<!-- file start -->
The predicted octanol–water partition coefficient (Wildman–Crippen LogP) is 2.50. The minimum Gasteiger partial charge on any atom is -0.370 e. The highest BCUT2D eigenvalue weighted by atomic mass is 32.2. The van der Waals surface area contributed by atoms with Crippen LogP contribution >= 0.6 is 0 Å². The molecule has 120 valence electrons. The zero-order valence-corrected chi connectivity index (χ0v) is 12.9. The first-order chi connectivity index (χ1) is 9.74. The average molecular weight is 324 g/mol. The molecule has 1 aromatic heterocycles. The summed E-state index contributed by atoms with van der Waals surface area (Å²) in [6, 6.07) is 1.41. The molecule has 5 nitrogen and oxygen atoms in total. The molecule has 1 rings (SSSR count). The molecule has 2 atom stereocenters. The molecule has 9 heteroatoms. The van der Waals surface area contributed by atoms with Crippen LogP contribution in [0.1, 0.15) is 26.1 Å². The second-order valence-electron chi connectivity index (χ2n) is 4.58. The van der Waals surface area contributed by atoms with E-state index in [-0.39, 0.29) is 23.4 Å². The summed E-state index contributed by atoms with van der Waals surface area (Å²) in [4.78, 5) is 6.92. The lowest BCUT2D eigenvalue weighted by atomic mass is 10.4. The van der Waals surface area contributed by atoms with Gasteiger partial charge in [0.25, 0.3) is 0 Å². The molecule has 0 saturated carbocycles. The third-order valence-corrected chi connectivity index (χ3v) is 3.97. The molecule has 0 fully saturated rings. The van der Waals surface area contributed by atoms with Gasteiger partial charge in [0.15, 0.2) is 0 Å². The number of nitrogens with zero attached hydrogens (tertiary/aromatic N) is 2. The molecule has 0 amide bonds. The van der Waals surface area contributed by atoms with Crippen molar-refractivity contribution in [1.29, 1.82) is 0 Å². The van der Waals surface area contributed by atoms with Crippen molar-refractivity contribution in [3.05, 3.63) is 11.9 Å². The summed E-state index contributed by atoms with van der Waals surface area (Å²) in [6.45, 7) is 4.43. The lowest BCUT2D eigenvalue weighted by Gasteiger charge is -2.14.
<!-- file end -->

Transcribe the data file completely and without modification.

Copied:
The predicted octanol–water partition coefficient (Wildman–Crippen LogP) is 2.50. The minimum Gasteiger partial charge on any atom is -0.370 e. The highest BCUT2D eigenvalue weighted by atomic mass is 32.2. The van der Waals surface area contributed by atoms with Crippen LogP contribution >= 0.6 is 0 Å². The molecule has 120 valence electrons. The zero-order valence-corrected chi connectivity index (χ0v) is 12.9. The first-order chi connectivity index (χ1) is 9.74. The average molecular weight is 324 g/mol. The molecule has 1 aromatic heterocycles. The summed E-state index contributed by atoms with van der Waals surface area (Å²) in [6, 6.07) is 1.41. The molecule has 5 nitrogen and oxygen atoms in total. The molecule has 1 rings (SSSR count). The molecule has 2 atom stereocenters. The molecule has 9 heteroatoms. The van der Waals surface area contributed by atoms with Crippen LogP contribution in [0.1, 0.15) is 26.1 Å². The second-order valence-electron chi connectivity index (χ2n) is 4.58. The van der Waals surface area contributed by atoms with E-state index in [-0.39, 0.29) is 23.4 Å². The summed E-state index contributed by atoms with van der Waals surface area (Å²) in [4.78, 5) is 6.92. The lowest BCUT2D eigenvalue weighted by atomic mass is 10.4. The van der Waals surface area contributed by atoms with Gasteiger partial charge in [0.25, 0.3) is 0 Å². The molecule has 0 saturated carbocycles. The third-order valence-corrected chi connectivity index (χ3v) is 3.97. The molecule has 0 fully saturated rings. The van der Waals surface area contributed by atoms with Gasteiger partial charge in [0.15, 0.2) is 0 Å². The number of nitrogens with zero attached hydrogens (tertiary/aromatic N) is 2. The molecule has 0 amide bonds. The van der Waals surface area contributed by atoms with Crippen molar-refractivity contribution in [1.29, 1.82) is 0 Å². The van der Waals surface area contributed by atoms with Crippen molar-refractivity contribution in [3.05, 3.63) is 11.9 Å². The summed E-state index contributed by atoms with van der Waals surface area (Å²) in [6.45, 7) is 4.43. The lowest BCUT2D eigenvalue weighted by Gasteiger charge is -2.14.